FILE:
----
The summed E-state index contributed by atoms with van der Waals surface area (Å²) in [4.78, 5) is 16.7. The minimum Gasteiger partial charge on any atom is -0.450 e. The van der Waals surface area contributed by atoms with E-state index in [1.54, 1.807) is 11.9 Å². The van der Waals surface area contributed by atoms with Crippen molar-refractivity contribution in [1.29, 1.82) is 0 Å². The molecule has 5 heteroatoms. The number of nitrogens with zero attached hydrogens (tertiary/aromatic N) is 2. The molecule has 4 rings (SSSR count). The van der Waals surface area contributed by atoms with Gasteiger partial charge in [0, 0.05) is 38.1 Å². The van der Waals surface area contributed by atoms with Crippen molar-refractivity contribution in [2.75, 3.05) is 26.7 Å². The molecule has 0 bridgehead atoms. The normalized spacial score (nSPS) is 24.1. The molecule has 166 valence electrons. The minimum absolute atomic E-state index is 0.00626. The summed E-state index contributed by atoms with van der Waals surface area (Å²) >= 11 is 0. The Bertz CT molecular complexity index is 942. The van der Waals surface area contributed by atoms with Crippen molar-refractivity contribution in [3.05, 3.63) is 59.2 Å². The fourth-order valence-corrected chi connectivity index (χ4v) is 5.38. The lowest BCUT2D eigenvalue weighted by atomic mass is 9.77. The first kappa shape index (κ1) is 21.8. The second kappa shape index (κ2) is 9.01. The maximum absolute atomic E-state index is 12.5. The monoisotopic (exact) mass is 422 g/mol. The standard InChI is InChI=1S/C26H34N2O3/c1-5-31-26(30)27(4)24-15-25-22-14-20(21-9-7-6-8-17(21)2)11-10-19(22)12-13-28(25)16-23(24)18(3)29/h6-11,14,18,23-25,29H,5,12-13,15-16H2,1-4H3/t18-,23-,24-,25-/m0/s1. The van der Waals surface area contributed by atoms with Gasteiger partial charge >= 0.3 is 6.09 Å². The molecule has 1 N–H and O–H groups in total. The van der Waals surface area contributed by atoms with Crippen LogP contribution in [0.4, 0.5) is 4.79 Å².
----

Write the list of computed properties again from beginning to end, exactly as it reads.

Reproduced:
The summed E-state index contributed by atoms with van der Waals surface area (Å²) in [4.78, 5) is 16.7. The minimum Gasteiger partial charge on any atom is -0.450 e. The van der Waals surface area contributed by atoms with E-state index in [1.54, 1.807) is 11.9 Å². The van der Waals surface area contributed by atoms with Crippen molar-refractivity contribution in [1.29, 1.82) is 0 Å². The molecule has 5 heteroatoms. The number of nitrogens with zero attached hydrogens (tertiary/aromatic N) is 2. The molecule has 4 rings (SSSR count). The van der Waals surface area contributed by atoms with Gasteiger partial charge in [0, 0.05) is 38.1 Å². The van der Waals surface area contributed by atoms with Crippen molar-refractivity contribution in [2.75, 3.05) is 26.7 Å². The molecule has 0 bridgehead atoms. The normalized spacial score (nSPS) is 24.1. The molecule has 166 valence electrons. The minimum absolute atomic E-state index is 0.00626. The summed E-state index contributed by atoms with van der Waals surface area (Å²) >= 11 is 0. The Bertz CT molecular complexity index is 942. The van der Waals surface area contributed by atoms with Crippen molar-refractivity contribution in [3.05, 3.63) is 59.2 Å². The fourth-order valence-corrected chi connectivity index (χ4v) is 5.38. The lowest BCUT2D eigenvalue weighted by atomic mass is 9.77. The first kappa shape index (κ1) is 21.8. The second kappa shape index (κ2) is 9.01. The maximum absolute atomic E-state index is 12.5. The monoisotopic (exact) mass is 422 g/mol. The standard InChI is InChI=1S/C26H34N2O3/c1-5-31-26(30)27(4)24-15-25-22-14-20(21-9-7-6-8-17(21)2)11-10-19(22)12-13-28(25)16-23(24)18(3)29/h6-11,14,18,23-25,29H,5,12-13,15-16H2,1-4H3/t18-,23-,24-,25-/m0/s1. The van der Waals surface area contributed by atoms with Gasteiger partial charge >= 0.3 is 6.09 Å². The molecule has 1 N–H and O–H groups in total. The van der Waals surface area contributed by atoms with Crippen LogP contribution in [0.4, 0.5) is 4.79 Å².